# [EM] RCV Challenge

Forest Simmons forest.simmons21 at gmail.com
Sun Dec 26 16:59:28 PST 2021

```Kevin,

Simplest River formulation ever! I think that's my new favorite.

And thanks for keeping all of these valuable insights alive ... very
stimulating!

And yes, IACC is just another formulation of TACC.

In that regard I wonder if it would be better to use the implicit approval
winner's recommended/published order  rather than the implicit approval
order itself. It seems like that would strongly discourage the likely IA
winner from burying the sincere CW.

El dom., 26 de dic. de 2021 1:17 p. m., Kevin Venzke <stepjak at yahoo.fr>
escribió:

> Hi Forest,
>
> Does IACC give different results from TACC? Off the top of my head it
> seems that
> in a three-candidate cycle both methods will elect whichever candidate
> beats the
> approval loser.
>
> For myself, here's a short list of ideas.
>
> 1. As you initially described this challenge (with UD, monotonicity, clone
> independence) the bar seemed very high, making me think only a few methods
> would
> be worth mentioning.
>
> One of them is River. If I'm not mistaken River's resolution process can be
> explained and executed very easily.
>
> Say that each candidate "has" a set of candidates, which initially
> contains only
> the candidate himself.
>
> Evaluate the propositions from strongest to weakest.
>
> When you consider "A beats B," ask simply whether B is still in his
> original
> set. If so, then move every candidate in B's set into whichever set A
> currently
> occupies. Otherwise do nothing.
>
> (If A is in B's original set, it's the same result to move or to not move.)
>
> After considering all the propositions, elect from among the candidates who
> remain in their original set.
>
> If I deviate from the criteria:
>
> 2. Condorcet//Approval with implicit approval is probably the simplest
> Condorcet
> method that I like. I think with three slots it's best, though. It's very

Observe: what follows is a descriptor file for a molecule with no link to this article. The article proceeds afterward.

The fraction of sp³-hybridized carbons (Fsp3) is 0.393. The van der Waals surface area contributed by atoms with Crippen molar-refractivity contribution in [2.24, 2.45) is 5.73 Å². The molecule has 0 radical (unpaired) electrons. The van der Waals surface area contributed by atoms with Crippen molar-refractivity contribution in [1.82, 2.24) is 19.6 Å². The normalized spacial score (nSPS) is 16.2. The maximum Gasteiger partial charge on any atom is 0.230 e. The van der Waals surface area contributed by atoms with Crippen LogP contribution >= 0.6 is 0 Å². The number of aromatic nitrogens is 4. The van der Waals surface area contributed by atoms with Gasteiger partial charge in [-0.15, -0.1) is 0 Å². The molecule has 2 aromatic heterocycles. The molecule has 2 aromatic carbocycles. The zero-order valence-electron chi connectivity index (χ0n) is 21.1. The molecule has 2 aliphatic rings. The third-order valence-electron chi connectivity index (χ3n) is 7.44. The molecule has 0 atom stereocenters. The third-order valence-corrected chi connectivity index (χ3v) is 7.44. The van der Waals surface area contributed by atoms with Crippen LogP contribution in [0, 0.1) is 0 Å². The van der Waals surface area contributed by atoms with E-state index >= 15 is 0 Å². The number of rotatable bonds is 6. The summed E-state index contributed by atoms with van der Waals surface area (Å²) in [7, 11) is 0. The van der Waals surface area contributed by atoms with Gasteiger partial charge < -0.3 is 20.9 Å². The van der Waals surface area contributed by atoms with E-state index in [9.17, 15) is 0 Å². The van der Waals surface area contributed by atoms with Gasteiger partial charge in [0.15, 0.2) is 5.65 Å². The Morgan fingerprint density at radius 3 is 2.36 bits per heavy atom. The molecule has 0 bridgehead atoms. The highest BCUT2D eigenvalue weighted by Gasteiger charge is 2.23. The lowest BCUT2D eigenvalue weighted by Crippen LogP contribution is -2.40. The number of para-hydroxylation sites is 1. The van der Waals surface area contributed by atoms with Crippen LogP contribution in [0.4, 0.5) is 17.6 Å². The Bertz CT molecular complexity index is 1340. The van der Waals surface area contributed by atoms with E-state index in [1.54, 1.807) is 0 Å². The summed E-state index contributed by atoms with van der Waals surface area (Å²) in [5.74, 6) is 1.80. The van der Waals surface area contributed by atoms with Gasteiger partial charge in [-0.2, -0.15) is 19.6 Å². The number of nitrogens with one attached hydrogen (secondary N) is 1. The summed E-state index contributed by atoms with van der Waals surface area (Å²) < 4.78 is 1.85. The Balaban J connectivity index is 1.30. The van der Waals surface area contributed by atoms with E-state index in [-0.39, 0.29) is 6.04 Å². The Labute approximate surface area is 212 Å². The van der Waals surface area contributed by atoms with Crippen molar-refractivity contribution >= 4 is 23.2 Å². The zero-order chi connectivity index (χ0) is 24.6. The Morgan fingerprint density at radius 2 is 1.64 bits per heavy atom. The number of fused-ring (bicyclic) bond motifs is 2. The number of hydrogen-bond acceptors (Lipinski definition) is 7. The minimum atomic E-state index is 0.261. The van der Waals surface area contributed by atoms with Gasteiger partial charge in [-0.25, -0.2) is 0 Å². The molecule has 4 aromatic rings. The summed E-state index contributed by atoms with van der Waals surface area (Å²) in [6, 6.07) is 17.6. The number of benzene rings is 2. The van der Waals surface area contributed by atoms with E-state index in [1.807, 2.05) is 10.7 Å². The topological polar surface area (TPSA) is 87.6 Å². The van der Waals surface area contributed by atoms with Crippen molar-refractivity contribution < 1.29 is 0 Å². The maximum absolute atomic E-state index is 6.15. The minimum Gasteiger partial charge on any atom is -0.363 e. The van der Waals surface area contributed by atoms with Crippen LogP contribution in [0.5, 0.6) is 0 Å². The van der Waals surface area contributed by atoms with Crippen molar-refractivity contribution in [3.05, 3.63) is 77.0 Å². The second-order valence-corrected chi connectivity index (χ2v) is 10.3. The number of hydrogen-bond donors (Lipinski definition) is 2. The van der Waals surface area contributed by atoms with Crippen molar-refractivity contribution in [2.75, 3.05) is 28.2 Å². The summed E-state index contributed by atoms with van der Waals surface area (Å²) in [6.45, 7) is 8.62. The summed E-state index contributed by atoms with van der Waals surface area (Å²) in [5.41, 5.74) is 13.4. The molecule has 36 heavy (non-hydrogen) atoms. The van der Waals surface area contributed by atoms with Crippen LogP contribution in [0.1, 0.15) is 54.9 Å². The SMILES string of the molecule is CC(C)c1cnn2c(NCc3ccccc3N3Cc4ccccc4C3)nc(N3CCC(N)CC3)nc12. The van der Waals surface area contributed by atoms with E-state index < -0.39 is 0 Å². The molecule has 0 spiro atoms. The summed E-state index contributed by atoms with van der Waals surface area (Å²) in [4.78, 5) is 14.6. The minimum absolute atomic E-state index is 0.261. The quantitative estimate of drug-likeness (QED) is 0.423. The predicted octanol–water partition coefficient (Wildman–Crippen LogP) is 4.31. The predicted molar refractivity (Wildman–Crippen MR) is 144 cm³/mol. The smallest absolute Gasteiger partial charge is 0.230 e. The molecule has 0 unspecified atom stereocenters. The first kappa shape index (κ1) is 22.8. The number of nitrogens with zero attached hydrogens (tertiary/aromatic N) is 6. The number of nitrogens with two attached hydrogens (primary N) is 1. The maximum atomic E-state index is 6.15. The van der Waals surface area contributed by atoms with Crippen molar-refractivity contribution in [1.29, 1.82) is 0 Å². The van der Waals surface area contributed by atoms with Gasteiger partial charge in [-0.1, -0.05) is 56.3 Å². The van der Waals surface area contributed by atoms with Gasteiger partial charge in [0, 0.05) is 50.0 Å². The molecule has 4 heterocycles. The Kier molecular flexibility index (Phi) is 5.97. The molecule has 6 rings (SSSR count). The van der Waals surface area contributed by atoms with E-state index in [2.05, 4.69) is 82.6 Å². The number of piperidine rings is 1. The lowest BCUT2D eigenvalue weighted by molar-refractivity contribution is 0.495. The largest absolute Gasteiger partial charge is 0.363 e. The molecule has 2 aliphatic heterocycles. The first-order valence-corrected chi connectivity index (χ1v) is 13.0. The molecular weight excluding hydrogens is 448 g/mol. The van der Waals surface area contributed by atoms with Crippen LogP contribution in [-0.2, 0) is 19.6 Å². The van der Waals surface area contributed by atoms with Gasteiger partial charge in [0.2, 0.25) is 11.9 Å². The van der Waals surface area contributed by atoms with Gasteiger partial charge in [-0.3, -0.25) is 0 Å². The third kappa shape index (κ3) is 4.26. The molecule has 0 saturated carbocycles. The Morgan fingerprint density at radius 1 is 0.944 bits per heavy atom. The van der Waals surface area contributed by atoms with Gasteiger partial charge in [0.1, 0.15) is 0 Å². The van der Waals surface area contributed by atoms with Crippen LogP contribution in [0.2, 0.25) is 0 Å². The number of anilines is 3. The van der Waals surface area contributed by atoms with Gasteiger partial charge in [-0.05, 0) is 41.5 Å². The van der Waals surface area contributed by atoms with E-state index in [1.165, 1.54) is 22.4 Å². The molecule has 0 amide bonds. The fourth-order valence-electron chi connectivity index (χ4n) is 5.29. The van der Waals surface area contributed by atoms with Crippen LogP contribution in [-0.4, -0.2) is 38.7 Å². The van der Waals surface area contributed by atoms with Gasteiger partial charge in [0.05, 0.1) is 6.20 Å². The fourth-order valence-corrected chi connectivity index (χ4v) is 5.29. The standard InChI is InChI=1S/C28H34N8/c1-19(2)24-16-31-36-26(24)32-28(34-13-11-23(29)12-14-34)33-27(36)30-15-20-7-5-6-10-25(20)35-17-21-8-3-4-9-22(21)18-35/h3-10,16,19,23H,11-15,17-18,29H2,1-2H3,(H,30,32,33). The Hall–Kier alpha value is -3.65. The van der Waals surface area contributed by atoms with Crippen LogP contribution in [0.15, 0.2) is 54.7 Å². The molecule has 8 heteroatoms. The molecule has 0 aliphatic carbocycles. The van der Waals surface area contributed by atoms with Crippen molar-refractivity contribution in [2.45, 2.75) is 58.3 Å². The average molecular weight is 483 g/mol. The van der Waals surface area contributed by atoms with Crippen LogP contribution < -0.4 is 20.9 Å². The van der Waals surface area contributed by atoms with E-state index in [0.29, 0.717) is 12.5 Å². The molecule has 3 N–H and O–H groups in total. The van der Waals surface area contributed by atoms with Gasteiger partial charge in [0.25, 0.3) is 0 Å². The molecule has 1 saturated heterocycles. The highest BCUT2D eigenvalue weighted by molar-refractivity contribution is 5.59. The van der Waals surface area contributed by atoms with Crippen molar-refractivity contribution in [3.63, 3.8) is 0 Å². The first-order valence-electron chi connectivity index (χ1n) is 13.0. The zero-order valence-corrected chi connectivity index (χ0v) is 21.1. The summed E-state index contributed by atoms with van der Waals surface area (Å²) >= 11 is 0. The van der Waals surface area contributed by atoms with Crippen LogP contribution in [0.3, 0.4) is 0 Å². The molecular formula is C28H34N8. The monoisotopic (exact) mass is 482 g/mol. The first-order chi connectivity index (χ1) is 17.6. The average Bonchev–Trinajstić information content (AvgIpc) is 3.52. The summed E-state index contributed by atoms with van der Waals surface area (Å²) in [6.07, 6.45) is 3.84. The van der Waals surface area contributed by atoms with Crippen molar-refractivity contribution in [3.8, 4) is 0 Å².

> simple
> to understand, and burial strategy has high risk.
>
> 3. I am still intrigued by the "BTP" method from a year ago, in which
> voters
> basically acquiesce to every candidate who "Beats or Ties" each candidate
> "Preferred" to them on that ballot. I'm still unsure what pitfalls this
> method
> may have.
>
> It is a strange quirk to see, for example, Gore prevail over Bush with
> acquiescence interpreted to come not from the Nader voters, but from the
> Bush
> voters.
>
> 4. Not quite a Condorcet method, but I like Approval-Elimination Runoff in
> which
> we eliminate the least-approved candidates until there is a majority
> favorite.
>
> 5. My "King of the Hill" method. Between the first preference winner and
> the
> candidate with the most first preferences who is involved in a
> majority-strength
> pairwise contest with the FP winner, elect the winner of that contest, if
> there is
> such a contest.
>
> This is based on the intuition that a high first preference count indicates
> viability, and that respecting a full majority among such candidates
> should at
> least ensure the winner comes from the "correct" side of the spectrum. This
> method also admits no burial strategy.
>
> Kevin
>
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